You will notice high tech start ups will have very high P/E ratios which means they are priced for future earnings because they sure aren’t making much money now!
Here’s the P/E ratio for Facebook.
5) Then, I compare the project earnings growth rate to the P/E ratio.
Projected Growth Rate: 32.65% (From 2012 data so this is their best guess for 2013)
P/E Ratio: 60.85% (2013 estimation)
If the projected growth rate is faster (or higher) than the guess for the P/E ratio, I think that this is a a good buy.
It’s not perfect science since these numbers are all a guess but it seems to indicate that the company is not hugely overpriced.
So … if Facebook met all my other expectations: I can explain what it does; I can explain why I think it’s poised to take off; I really like this company and would love to own a small part of it, then the only decision left is when to buy. Is this a good time to buy or should I wait? Will the price come down or go up? What is my best guess?
A final caveat: more learned stock analysts would say that the projected earnings are built into the price and therefore into the P/E ratio but this works for me. Buy Low, Sell High is only useful in hindsight.
A Chapter Book for Kids Who Want to Trade Stocks
The Short Seller by Elissa Weissman
PickyKidPix and I really enjoyed Elissa’s previous chapter book, Nerd Camp. Her latest book is about trading stocks. Ms. YingLing Reads has a review on it here:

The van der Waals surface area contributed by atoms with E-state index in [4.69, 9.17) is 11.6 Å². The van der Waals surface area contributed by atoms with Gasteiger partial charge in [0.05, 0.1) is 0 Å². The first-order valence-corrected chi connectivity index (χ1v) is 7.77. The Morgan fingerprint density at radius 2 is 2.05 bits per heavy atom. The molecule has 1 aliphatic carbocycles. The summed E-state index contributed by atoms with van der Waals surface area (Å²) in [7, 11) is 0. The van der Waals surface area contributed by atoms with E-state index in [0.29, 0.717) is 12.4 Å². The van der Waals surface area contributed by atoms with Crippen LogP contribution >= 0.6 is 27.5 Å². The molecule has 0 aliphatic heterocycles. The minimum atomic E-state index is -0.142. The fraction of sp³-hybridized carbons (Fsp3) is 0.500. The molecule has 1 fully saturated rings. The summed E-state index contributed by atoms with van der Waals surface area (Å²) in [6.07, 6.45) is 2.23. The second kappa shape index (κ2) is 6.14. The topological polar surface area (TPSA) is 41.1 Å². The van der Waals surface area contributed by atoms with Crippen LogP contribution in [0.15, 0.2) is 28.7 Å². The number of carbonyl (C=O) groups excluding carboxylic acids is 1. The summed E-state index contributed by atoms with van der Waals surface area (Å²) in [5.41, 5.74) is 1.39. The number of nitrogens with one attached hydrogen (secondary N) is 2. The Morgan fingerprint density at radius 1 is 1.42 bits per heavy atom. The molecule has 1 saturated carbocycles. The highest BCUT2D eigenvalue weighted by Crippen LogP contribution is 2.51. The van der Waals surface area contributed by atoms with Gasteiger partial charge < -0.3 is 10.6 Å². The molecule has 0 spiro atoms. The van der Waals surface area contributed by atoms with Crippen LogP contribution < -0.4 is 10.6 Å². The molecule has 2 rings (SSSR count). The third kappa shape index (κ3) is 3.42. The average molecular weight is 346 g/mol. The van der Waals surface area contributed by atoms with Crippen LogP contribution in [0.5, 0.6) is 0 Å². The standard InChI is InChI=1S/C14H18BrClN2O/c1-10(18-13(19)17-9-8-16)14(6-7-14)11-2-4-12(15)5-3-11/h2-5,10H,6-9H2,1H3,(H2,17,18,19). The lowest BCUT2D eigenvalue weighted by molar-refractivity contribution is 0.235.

This certainly has a lot of good information about the stock market, and lots of math. If math teachers are looking for a novel to use in the classroom, this might be it. This author won the 2011 Cybils Middle Grade Fiction Award for Nerd Camp.
12-year-old Lindy is stuck at home with mono and ends up trading her father’s online trading account as a way to alleviate her boredom. Turns out she’s pretty good at trading stocks so why not bet the farm using her parents savings? Nothing possibly could go wrong! Or could it?
PickyKidPix will be reading this book this summer and I’ll let her tell you what she thinks about it, particularly as a story for a young stock trader. I’ll do my own review as well as soon as I finish it. We discusses selling short versus buying long and we both agree that selling short is too risky.
And here’s the trailer!
Financial Literacy for Kids Link Round Up
Here’s a few interesting links I’ve come across on financial literacy for kids. It seems that there is a worldwide movement (no doubt motivated by the last recession) on teaching kids about personal finance in school. I’ll all for it!
Financial-education curriculum: income, purchasing, credit, saving, investing and insuring.
Stocks game gives students a taste of real-world investments.
Can you please share any advice, links or books that you use or find interesting to teach kids about personal finance? Or leave a question of what you’d like me to post on that you want your child to learn. Let’s get our kids financially savvy together, shall we?
To examine The Short Seller more closely at Amazon, please click on image of book.
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images from TobaccoPRC.org, and The Equilcom Stock Market Tips.com